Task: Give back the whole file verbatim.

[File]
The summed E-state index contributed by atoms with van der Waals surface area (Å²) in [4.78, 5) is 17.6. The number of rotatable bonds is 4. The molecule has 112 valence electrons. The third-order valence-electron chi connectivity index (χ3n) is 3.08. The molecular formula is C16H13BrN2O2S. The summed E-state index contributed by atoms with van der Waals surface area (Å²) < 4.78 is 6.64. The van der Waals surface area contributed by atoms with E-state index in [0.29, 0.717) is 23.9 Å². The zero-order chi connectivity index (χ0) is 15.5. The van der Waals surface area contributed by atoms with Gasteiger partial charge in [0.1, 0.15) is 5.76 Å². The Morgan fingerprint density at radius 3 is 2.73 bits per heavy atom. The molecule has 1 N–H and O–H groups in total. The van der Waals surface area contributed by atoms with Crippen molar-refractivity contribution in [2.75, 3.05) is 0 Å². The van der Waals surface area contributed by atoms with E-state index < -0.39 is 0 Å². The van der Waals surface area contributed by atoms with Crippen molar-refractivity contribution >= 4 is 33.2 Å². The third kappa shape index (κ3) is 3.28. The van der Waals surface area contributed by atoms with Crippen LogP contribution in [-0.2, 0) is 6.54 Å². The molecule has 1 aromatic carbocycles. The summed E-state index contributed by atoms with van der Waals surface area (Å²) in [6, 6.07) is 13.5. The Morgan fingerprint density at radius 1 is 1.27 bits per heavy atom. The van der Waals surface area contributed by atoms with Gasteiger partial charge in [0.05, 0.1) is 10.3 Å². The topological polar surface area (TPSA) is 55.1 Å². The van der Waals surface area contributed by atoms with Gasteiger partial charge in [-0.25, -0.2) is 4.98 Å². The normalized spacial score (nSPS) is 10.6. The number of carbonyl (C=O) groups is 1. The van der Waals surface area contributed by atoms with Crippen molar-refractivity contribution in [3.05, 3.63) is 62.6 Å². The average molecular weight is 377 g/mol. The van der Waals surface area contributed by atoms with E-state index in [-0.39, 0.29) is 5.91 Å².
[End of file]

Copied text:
The summed E-state index contributed by atoms with van der Waals surface area (Å²) in [4.78, 5) is 17.6. The number of rotatable bonds is 4. The molecule has 112 valence electrons. The third-order valence-electron chi connectivity index (χ3n) is 3.08. The molecular formula is C16H13BrN2O2S. The summed E-state index contributed by atoms with van der Waals surface area (Å²) < 4.78 is 6.64. The van der Waals surface area contributed by atoms with E-state index in [0.29, 0.717) is 23.9 Å². The zero-order chi connectivity index (χ0) is 15.5. The van der Waals surface area contributed by atoms with Gasteiger partial charge in [0.1, 0.15) is 5.76 Å². The Morgan fingerprint density at radius 3 is 2.73 bits per heavy atom. The molecule has 1 N–H and O–H groups in total. The van der Waals surface area contributed by atoms with Crippen molar-refractivity contribution in [2.75, 3.05) is 0 Å². The van der Waals surface area contributed by atoms with E-state index < -0.39 is 0 Å². The van der Waals surface area contributed by atoms with Crippen molar-refractivity contribution >= 4 is 33.2 Å². The third kappa shape index (κ3) is 3.28. The van der Waals surface area contributed by atoms with Crippen LogP contribution in [-0.2, 0) is 6.54 Å². The molecule has 1 aromatic carbocycles. The summed E-state index contributed by atoms with van der Waals surface area (Å²) in [6, 6.07) is 13.5. The Morgan fingerprint density at radius 1 is 1.27 bits per heavy atom. The van der Waals surface area contributed by atoms with Gasteiger partial charge in [0.05, 0.1) is 10.3 Å². The topological polar surface area (TPSA) is 55.1 Å². The van der Waals surface area contributed by atoms with Gasteiger partial charge in [-0.25, -0.2) is 4.98 Å². The normalized spacial score (nSPS) is 10.6. The number of carbonyl (C=O) groups is 1. The van der Waals surface area contributed by atoms with Crippen molar-refractivity contribution in [3.05, 3.63) is 62.6 Å². The average molecular weight is 377 g/mol. The van der Waals surface area contributed by atoms with E-state index in [-0.39, 0.29) is 5.91 Å².